• The wonderful world of decapods. Did you know that the east coast rock lobster usually shares a home with an aggressive moray eel? It attracts the eel with a shrill "serenade", which is performed by rasping together certain body parts. So when a hungry octopus rolls up in search of a crayfish cocktail, the eel quickly comes to the rescue and zaps it! Such fascinating behaviour can be found in the wonderful world of decapods.

  • My friend Bluey the hermit crab. A true story.

Articles on molluscs

  • Animals with metallic teeth. All about chitons of class Polyplacophora.

  • In defence of abalone. Perlemoen or more correctly - abalone - are "nice guys" and do not deserve to be over-exploited. When trapping a large piece of drifting sugar-rich seaweed underfoot, they often wait for their mates to arrive and join in the sumptous meal!

  • Nudibranchs and sea hares. Ole! See the Spanish dancer with a gold, red and white mantle. It ripples with each graceful swimming motion. This is one of southern Africa’s most flamboyant marine invertebrate groups: the spectacular Opisthobranchs.

  • The harpooning cone shells. Although invertebrates in South African waters are seldom - if ever - lethal, some give a painful sting and need to be handled with protective gloves. This is especially the case with large cone shells much prized by collectors. In fact, two species from the east coast - fortunately rare - produce venom similar in effect to that of a cobra. Toxins vary in potency, but all cones produce them and employ the same delivery method through barbed harpoon-like teeth!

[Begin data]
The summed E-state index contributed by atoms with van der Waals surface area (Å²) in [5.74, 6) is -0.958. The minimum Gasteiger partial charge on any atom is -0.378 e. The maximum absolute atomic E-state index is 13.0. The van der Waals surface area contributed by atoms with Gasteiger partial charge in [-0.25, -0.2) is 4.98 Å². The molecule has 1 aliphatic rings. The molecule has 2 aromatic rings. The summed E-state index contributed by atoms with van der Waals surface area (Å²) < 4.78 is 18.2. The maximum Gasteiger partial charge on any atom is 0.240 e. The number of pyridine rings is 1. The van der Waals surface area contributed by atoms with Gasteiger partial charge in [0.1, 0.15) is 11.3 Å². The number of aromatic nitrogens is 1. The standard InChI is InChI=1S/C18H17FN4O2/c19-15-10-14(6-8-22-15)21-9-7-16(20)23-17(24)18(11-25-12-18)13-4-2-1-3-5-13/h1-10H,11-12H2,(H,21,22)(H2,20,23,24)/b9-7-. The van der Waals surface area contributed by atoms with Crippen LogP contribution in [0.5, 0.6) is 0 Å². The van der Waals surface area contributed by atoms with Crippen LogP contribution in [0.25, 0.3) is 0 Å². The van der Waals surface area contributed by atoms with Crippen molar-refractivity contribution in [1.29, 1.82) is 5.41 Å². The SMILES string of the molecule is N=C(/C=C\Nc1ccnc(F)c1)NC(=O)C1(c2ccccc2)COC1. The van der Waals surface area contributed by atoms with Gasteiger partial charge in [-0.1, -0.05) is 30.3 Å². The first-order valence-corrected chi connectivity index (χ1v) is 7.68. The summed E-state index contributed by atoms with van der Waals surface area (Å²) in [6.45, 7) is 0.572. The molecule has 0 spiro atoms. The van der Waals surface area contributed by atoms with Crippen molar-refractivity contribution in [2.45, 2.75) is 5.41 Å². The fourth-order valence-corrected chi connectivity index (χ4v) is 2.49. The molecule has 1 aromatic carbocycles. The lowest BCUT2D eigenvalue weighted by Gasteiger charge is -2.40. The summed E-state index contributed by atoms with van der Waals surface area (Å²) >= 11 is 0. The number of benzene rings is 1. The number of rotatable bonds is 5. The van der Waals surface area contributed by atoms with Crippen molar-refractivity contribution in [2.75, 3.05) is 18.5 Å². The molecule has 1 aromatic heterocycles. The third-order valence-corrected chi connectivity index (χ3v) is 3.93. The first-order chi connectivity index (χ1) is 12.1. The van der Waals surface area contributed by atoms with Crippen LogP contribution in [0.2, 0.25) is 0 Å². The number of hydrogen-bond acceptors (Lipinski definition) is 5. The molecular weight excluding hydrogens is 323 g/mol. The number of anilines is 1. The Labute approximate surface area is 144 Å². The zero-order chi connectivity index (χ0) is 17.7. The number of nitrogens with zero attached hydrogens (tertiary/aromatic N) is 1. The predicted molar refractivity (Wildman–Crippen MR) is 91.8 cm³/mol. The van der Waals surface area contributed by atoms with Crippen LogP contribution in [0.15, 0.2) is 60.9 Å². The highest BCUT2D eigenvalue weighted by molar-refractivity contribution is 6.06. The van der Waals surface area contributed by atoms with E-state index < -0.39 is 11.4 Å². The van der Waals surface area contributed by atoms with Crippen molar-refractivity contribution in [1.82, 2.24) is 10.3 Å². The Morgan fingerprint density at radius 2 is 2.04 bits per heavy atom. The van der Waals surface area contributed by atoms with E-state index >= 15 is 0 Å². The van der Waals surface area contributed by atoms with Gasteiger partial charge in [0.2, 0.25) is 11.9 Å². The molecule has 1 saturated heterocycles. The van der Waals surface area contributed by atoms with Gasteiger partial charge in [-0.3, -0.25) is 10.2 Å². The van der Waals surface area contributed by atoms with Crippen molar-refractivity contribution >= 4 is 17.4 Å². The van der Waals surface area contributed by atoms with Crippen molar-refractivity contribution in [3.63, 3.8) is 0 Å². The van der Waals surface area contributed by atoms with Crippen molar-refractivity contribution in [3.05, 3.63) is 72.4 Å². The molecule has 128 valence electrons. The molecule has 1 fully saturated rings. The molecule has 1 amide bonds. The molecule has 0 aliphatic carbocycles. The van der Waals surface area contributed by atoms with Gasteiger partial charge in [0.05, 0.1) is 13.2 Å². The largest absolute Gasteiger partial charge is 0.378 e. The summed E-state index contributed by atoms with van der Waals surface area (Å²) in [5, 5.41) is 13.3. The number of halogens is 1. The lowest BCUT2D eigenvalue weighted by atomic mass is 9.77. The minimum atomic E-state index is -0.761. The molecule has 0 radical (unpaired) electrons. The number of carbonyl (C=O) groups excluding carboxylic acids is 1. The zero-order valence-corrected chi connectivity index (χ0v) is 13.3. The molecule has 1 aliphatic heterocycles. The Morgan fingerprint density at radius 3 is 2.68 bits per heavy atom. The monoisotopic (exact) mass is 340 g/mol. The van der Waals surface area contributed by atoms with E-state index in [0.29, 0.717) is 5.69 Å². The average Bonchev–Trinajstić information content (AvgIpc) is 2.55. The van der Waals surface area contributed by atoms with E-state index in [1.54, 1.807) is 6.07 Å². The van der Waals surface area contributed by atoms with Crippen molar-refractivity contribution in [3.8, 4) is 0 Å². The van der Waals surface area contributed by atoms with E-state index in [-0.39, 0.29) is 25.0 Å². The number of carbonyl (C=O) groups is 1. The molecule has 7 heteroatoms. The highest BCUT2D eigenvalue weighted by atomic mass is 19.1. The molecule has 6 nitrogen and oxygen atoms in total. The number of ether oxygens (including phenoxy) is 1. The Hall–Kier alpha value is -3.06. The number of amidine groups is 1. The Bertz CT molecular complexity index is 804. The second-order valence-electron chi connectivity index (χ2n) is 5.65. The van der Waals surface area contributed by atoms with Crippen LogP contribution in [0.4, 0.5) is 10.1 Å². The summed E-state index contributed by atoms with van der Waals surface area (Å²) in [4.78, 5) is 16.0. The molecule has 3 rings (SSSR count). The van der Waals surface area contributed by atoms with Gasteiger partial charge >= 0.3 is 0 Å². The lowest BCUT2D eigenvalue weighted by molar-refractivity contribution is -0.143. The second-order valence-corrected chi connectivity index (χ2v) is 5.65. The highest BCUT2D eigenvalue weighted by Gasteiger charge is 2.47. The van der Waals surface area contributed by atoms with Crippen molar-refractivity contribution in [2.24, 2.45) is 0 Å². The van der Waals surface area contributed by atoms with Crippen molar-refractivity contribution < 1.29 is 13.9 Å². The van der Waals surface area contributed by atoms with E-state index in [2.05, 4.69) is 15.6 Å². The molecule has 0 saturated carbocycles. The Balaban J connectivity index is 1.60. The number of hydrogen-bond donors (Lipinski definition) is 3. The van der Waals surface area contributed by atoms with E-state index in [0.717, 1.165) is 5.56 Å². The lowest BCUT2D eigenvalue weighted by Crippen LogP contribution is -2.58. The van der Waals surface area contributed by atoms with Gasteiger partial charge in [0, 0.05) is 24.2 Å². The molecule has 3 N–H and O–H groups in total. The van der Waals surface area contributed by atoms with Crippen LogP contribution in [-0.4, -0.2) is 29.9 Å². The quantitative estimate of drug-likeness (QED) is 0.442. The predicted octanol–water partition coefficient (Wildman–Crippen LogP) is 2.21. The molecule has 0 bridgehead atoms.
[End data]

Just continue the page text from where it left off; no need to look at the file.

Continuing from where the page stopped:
• The limestone drills. Any commercial diver attempting to drill through limestone will know that it is not easy. Surprisingly, a special group of marine invertebrates have been doing this with panache for some 200 million years. they are known simply as "the drills".

  • Bivalve engineering

  • Getting to grips with limpets! Meet South Africa’s family Patellidae. commonly known as limpets, they inhabit our rocky shores and get up to all sorts of tricks. To best appreciate their amazing lifestyles, let’s imagine that their latest trick is the power of speech!

Articles on fish

  • Lighting the ocean depths. Blowing across the darkened Sinai Peninsula, a Khamsin wind covered military jeeps with dust and ruffled the waters of the Gulf of Aquaba. Although the "six-day war" of 1967 was over, Israeli troops still patrolled the coastline south of Eilat. Spotting a faint green glow beyond the coral reef, they believed it to emanate from raiding frogmen and lobbed grenades. Many of the dead were washed ashore, but their eyes continued to blaze with eerie light for several hours. This was an encounter with the magnificent flashlight fish.

  • Tickbirds of the ocean. Just as tickbirds remove parasites from cattle, so certain animals perform the same service - and much more - on fish. Known as "cleaners", South Africa is proud to welcome two of the greatest - the Cleaner Shrimp and Cleaner Wrasse!

Articles on the marine environment

  • Diving the Cape Peninsula. Well beyond the kelp beds in Smitswinkel Bay, the skipper has dropped anchor on Rockeater. It rests at 35 metres on the sandy bed with four other wrecks, forming an artificial reef. There you will find soft corals, sponges, fishes and the spectacular gas-flame nudibranch.

  • The Whale Dance. Describes the anatomy and postures of the Southern Right Whale.